The orientation dependence of thin-crystal lattice fringes can be gracefully quantified using fringe-visibility maps, a direct-space analog of Kikuchi maps [Nishikawa and Kikuchi, Nature (London) 121, 1019 (1928)]. As in navigation of reciprocal space with the aid of Kikuchi lines, fringe-visibility maps facilitate acquisition of crystallographic information from lattice images. In particular, these maps can help researchers to determine the three-dimensional lattice of individual nanocrystals, to “fringe-fingerprint” collections of randomly oriented particles, and to measure local specimen thickness with only a modest tilt. Since the number of fringes in an image increases with maximum spatial-frequency squared, these strategies (with help from more precise goniometers) will be more useful as aberration correction moves resolutions into the subangstrom range.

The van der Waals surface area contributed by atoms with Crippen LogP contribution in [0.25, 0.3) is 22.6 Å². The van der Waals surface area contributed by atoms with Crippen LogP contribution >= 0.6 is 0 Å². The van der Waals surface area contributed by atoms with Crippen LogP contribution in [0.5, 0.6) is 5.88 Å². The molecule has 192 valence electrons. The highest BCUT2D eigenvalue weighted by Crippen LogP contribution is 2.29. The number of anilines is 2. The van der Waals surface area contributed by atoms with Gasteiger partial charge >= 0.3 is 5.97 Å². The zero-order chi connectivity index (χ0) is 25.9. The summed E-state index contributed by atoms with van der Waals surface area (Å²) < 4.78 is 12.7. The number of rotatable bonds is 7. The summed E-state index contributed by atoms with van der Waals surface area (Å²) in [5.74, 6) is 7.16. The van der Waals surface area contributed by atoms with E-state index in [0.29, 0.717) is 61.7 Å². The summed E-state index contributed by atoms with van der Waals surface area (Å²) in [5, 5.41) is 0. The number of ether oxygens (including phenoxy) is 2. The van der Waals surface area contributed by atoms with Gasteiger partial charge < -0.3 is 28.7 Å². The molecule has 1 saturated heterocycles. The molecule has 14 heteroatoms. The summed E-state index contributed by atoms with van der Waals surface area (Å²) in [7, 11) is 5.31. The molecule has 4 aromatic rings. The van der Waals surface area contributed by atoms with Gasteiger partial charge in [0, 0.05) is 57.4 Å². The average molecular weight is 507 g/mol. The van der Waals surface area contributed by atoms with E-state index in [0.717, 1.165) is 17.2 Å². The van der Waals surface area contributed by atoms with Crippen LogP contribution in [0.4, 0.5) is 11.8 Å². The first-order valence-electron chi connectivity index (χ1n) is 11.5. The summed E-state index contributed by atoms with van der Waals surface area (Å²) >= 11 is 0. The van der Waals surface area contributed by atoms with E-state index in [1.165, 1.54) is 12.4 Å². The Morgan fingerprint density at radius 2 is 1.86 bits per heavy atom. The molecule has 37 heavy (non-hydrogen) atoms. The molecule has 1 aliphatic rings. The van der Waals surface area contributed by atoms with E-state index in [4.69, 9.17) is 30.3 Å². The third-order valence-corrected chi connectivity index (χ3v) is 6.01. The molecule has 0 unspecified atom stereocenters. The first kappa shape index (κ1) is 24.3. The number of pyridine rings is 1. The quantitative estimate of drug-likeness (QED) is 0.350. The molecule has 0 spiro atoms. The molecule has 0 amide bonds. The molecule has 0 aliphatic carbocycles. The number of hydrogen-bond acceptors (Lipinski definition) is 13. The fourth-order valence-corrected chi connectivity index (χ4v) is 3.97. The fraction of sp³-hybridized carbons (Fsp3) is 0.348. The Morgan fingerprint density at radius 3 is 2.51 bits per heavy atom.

Journal of Applied Physics
Fraundorf, Phil; Qin, Wentao; Moeck, Peter; and Mandell, Eric, "Making sense of nanocrystal lattice fringes" (2005). Physics Faculty Works. 42.
Available at: https://irl.umsl.edu/physics-faculty/42
This article may be downloaded for personal use only. Any other use requires prior permission of the author and AIP Publishing. This article appeared in [Fraundorf, P., Qin, W., Moeck, P., and Mandell, E. (2005). Making sense of nanocrystal lattice fringes. Journal of Applied Physics 98, 114308.] and may be found at https://doi.org/10.1063/1.2135414.